Madrid, 20 Jun. (EDIZIONES)-
Especially if you are a first-born parent, you tend to pay more attention to what grandparents tell us, or to the popular beliefs that have been flooding popular knowledge about child-rearing for years, when in reality, if we read a little more parents, we would realize that half are not true and that our newborns are fine as they are.
The main problem today is that a feeling is sold that newborns have fragile health, that problems will arise, and that parents are afraid of things that never happen, according to the doctor who specializes in pediatrics and master's degree in Neonatology by the Spanish Neonatology Society, Dr. José María Lloreda.
"parents, especially first-time parents, live distressed by problems that are encouraged to sell things to you, such as the sterilizer, or for example the device to see the baby's vital signs, as well as to avoid sudden death a specific mattress. They scare you with everything to make you believe that if you Don't do everything they tell you, you're a bad parent when most things are free or really Don't need to be done," she says.
Precisely, in the 'Manual of early fathers' (Arcopress), this neonatologist lists those which in his opinion represent the main myths that surround newborns and which, in his opinion, we must banish.
In an interview with Infosalus, this expert raises, for example, the belief that the baby is cold because his hands and feet are always cold, when in reality this is not the case. "in newborns the circulation of blood is slower, so it happens, it has nothing to do with them being cold because they themselves are cold," the expert Apostille.
For sudden death, he says babies should sleep upside down, and parents should not smoke. "do not sell your bike because there is no device to prevent it. They also tell you that the humidifier is necessary for the cold, when it is not. You experience the feeling of fear when we live today in the era in which newborns have the most health in history," this specialist draws attention.
Another myth he thinks parents are 'beaten up' enough is with the subject of routines, and insisting that a one-month-old baby sleep alone, Don't sue for things. "we adults, however, have more freedom and we assume that everyone is the way they are, when we set rules for them. With a newborn one has to be attentive to their demands and we have to adapt to them, not the other way around. You put the baby to cry in another room but it's not a way to learn, not even ethics," Lloreda considers.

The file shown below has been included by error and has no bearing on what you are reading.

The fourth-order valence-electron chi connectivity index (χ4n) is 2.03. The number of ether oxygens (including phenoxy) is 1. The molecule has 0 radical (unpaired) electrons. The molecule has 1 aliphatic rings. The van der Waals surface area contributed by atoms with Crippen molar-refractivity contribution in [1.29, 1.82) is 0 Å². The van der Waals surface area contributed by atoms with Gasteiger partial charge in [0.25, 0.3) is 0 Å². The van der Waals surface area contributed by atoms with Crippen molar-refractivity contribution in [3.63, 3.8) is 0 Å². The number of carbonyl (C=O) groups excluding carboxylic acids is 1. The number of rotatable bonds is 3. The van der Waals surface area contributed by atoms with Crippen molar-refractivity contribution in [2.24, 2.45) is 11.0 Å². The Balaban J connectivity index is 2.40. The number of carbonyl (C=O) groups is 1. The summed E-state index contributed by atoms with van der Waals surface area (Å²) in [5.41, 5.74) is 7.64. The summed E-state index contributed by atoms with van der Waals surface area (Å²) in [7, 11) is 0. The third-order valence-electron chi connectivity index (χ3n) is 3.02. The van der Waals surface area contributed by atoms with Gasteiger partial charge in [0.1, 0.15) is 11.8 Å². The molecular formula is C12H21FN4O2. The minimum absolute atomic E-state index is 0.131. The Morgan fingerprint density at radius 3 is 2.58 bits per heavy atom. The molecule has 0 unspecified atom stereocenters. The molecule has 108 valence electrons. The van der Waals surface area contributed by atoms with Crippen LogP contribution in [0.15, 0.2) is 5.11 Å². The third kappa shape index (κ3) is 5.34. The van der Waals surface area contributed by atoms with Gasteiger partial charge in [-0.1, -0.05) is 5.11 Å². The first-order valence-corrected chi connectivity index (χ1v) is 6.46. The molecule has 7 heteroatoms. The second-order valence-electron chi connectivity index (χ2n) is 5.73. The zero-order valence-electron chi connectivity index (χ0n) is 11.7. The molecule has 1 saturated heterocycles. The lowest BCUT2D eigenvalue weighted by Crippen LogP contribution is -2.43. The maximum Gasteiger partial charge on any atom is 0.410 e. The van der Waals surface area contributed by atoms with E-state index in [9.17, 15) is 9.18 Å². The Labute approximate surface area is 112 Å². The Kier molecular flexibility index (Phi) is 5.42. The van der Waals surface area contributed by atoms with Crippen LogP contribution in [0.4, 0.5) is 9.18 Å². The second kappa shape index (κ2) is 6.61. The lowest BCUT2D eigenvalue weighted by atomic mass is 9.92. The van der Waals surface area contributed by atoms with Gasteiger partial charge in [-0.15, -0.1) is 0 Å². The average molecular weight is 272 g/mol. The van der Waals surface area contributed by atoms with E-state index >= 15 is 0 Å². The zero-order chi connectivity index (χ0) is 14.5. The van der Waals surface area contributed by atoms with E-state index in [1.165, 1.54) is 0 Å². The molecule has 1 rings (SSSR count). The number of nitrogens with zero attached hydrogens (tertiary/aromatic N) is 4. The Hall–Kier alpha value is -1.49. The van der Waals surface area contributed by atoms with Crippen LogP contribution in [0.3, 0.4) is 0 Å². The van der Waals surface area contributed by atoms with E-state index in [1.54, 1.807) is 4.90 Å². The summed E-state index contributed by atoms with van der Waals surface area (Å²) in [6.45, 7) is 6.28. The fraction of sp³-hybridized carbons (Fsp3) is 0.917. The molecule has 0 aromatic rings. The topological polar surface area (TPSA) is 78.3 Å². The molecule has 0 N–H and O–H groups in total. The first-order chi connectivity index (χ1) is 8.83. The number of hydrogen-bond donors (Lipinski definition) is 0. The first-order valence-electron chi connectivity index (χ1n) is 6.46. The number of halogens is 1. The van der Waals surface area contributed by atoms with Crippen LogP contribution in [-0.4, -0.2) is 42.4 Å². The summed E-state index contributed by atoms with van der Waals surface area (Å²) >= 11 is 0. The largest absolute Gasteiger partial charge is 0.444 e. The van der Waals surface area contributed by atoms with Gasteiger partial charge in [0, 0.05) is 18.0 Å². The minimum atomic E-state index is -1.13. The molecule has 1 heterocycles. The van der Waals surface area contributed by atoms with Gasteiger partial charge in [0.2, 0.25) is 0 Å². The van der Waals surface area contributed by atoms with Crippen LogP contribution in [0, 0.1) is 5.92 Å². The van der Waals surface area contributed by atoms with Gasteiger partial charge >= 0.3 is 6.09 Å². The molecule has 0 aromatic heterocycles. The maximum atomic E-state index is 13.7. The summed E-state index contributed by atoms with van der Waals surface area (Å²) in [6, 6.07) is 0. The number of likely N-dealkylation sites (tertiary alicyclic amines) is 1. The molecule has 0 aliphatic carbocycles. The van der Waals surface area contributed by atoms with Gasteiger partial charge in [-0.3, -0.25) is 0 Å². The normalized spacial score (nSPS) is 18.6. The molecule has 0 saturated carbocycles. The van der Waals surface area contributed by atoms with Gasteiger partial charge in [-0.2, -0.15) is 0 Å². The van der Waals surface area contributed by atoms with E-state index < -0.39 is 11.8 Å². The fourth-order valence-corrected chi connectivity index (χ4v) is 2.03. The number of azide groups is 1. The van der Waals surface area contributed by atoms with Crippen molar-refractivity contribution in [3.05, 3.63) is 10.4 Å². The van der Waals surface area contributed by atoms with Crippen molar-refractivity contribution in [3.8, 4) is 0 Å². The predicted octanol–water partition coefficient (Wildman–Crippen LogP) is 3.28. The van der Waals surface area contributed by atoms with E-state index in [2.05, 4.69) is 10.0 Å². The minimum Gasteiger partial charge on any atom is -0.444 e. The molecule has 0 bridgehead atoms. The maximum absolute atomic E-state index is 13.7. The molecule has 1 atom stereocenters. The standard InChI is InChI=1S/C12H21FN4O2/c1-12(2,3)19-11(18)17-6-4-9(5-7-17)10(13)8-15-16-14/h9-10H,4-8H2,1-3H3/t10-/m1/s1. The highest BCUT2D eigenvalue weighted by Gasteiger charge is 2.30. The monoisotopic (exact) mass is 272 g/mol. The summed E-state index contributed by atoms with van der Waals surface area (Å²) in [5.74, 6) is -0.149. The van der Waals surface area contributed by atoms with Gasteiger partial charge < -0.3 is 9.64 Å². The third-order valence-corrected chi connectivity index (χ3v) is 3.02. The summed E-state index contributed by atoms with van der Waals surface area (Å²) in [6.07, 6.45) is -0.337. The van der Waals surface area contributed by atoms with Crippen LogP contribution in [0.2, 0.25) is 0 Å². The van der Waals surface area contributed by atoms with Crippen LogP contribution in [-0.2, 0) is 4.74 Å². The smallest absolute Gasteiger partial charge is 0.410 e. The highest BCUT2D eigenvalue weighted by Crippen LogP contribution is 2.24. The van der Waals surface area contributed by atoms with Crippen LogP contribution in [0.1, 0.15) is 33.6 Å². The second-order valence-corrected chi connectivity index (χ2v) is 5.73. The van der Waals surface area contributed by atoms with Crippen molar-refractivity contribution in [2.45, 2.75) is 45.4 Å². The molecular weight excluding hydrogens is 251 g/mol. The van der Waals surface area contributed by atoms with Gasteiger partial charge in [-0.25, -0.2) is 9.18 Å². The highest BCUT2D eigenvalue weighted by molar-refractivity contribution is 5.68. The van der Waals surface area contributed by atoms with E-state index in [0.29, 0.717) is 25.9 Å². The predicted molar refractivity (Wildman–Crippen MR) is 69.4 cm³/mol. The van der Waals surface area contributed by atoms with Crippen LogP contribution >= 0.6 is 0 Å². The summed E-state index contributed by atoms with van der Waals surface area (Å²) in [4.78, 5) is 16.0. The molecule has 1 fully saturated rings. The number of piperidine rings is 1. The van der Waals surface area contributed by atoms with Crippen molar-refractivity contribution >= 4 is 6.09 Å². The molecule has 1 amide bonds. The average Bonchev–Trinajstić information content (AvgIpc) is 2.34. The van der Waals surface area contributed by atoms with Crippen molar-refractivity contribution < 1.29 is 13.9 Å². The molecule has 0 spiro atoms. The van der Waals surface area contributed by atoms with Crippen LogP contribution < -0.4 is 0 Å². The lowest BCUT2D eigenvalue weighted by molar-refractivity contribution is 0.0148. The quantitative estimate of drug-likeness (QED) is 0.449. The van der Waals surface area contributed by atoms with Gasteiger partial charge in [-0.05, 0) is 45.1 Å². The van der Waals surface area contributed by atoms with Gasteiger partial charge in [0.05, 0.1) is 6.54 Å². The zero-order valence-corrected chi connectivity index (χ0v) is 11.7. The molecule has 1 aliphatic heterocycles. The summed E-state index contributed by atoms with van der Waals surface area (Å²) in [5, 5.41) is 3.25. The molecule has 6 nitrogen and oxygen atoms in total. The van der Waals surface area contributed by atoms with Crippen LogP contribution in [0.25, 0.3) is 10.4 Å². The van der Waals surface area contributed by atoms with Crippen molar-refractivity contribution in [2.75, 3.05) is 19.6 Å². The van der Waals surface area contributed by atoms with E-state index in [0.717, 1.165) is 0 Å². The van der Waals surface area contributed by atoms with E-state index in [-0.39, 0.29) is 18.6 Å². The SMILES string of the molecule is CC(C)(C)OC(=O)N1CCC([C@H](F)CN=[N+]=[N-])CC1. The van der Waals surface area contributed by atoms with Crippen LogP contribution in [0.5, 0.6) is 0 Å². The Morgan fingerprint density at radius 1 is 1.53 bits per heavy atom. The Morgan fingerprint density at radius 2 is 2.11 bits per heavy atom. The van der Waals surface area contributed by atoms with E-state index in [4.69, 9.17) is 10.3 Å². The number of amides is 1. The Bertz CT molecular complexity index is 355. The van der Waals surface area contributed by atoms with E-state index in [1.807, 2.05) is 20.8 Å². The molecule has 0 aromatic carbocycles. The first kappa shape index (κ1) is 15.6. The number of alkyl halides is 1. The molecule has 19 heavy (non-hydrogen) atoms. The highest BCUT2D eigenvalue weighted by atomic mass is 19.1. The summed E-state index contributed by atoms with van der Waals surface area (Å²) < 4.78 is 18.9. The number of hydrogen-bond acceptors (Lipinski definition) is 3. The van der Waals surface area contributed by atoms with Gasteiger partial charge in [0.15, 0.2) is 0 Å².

Cereal biber to make her sleep longer for the night?-No, no, no.
From the Spanish Association of primary Care Pediatrics (AEPAP) they also point out that there are people who think that the child wakes up at night to be hungry and, therefore, if given a bottle of cereals at night they will sleep better. "there are studies that compare the number of waking up between children who take only breast and children who drink baby bottles with cereals. They show that children who take cereal before sleep do not sleep better, nor do they have fewer awakenings than children who are breastfed alone," he adds.
What's more, she says that during the first 6 months of life babies wake up often, it's the pattern of normal sleep at these ages. "when the mother wakes up, she usually puts the child to the chest. These wakeups and frequent breastfeeding favor attachment and maintenance of breastfeeding. Babies who take the breast may take longer to sleep at once, but that doesn't hurt them," he says.
However, he pointed out that the introduction of a cereal bottle at night "does not make the child sleep better" and also warns that it may interfere with breastfeeding, "which has proved its benefits". In turn, he warns that night overfeeding with cereals can favor the development of overweight and obesity in children.
On the other hand, there is a myth that if a person places himself behind the newborn, he or she may be cross-eyed. "A widespread belief about strabismus is not to allow babies to look back because they can get biscuits. Is this true? it's false. It's normal for babies to get biscuits from time to time during the first few months. It's because of immaturity of the ocular muscles. But between 4 and 6 months, the eyes usually straighten out. If you keep diverting your eyes from that age, consult your pediatrician," adds AEPAP.
Also, cutting the baby's hair is thought to make it stronger. Does this have any foundation? "neither cutting nor shaving hair can get the hair to come out thicker," stresses the Spanish Association of primary Care Pediatrics (Asociación Española de Pediatrics de Atención Primera).
It is also widespread that the newborn should not be bathed until the umbilical cord falls. This is not true!, says the AEPAP, who adds that the umbilical cord is a conduit that binds the navel of the fetus to the mother's placenta, which after delivery is clicked and cut.
"little by little it dries up until it falls, usually between 5 and 15 days of life. The navel can be wet even if the cord has not fallen. The important thing is to wash and dry well to avoid infections. To do this you have to wash your hands before and after touching the cord. Just wash it with water and soap with neutral pH and dry it well both after the bath and after every diaper change," he concludes.